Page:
Here’s a question that I received over at USTaxAid.com regarding capital loss vs ordinary loss with real estate. In this case, the person writing is a real estate developer and real estate professional. That’s an important point.
I am a real estate developer and also sell real estate. On one investment set up as an LLC there was a loss selling the property. The property was a piece of commercial land with homes that were knocked down and we did manage to have the property rezoned. We owned the property for 10 years. The accountant for the LLC issued a K-1 to me (and the other members of the LLC). My K-1 was in the amount of ($500,000). In past real estate developments losses would off set other ordinary income rather than other capital gains. I want a strategy to use the $500,000 i lost to offset my ordinary income rather than capital loss at $3,000 per year. Can you suggest a strategy?
Let’s take a second and talk about definitions that the IRS uses.
Real Estate Developer
If you buy property to then develop or change it somehow before you put it in service or sell it, you are a real estate developer.
One of the tax challenges as a real estate developer is that you will have to capitalize both the direct expenses like development of the property and a portion of indirect expenses including G & A (general and administrative) expenses.
Real Estate Dealer
If you buy property to then sell it, you are a real estate dealer. That means you have a business, not an investment. The determination of real estate dealer is made on a property-by-property basis.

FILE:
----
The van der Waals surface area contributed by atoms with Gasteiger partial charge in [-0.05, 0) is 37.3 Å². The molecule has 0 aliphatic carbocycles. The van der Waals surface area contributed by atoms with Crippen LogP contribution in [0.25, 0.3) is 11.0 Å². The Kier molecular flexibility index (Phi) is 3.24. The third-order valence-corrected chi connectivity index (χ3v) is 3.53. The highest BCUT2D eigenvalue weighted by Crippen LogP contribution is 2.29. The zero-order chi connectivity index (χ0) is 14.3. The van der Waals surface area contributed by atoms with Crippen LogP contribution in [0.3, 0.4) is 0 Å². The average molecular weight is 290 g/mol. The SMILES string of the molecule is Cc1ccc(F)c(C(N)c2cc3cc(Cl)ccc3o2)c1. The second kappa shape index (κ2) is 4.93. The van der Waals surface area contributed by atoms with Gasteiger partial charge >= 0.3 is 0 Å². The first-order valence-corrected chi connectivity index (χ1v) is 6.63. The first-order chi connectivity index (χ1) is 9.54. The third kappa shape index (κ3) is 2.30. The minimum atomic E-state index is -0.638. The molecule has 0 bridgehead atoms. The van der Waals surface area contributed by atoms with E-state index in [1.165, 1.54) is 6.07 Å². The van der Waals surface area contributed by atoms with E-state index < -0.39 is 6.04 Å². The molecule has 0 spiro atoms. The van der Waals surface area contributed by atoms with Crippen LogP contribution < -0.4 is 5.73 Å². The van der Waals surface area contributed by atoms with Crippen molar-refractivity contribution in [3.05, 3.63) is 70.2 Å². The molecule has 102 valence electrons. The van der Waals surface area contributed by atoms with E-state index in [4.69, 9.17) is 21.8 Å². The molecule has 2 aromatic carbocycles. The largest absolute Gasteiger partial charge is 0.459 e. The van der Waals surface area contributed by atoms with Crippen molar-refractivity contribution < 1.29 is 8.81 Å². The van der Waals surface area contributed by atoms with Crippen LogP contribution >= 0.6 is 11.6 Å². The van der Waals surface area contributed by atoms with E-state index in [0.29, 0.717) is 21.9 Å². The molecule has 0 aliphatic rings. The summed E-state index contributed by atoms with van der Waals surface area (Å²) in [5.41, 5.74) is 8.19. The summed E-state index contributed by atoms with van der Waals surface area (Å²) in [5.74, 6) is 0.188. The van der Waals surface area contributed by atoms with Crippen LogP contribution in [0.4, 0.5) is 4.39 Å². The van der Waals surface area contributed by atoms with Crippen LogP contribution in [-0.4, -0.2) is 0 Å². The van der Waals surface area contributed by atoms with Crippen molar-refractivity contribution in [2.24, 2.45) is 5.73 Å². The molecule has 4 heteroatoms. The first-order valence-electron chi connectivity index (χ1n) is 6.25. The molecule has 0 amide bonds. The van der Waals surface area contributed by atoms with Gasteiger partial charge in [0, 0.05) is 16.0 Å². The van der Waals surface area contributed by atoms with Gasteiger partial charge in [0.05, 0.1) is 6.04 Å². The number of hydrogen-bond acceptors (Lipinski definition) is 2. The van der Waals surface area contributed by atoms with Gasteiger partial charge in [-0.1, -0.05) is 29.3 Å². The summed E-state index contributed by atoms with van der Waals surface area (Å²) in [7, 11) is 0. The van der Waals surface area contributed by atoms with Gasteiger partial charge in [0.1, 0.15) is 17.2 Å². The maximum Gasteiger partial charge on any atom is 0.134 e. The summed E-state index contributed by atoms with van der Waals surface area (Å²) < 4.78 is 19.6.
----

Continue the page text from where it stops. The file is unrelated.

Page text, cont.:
Normally, property sellers are looking for a way to avoid real estate dealer status. That’s because a gain would be subject to ordinary tax rates if you’re a real estate dealer. You don’t get capital gains.
In your case, though, you WANT to be considered a real estate dealer. That means you would have an ordinary loss, not a capital loss. The fact that it took 10 years to sell the property shouldn’t really matter. The last 10 years have been pretty brutal for a lot of real estate markets.
If you rented the property before it sold, you would have an ordinary loss. If you fixed it up to sell, you would have an ordinary loss.
The trick is to try to turn this into an ordinary loss. (And that might mean that you need to amend the original LLC partnership return.)
Otherwise, if you have a capital loss, the only thing you can do to offset it is to create a capital gain. You are limited to $3,000 above the capital gains per year. That means you’re look at over 150 years of tax write-offs unless you’re able to change something.
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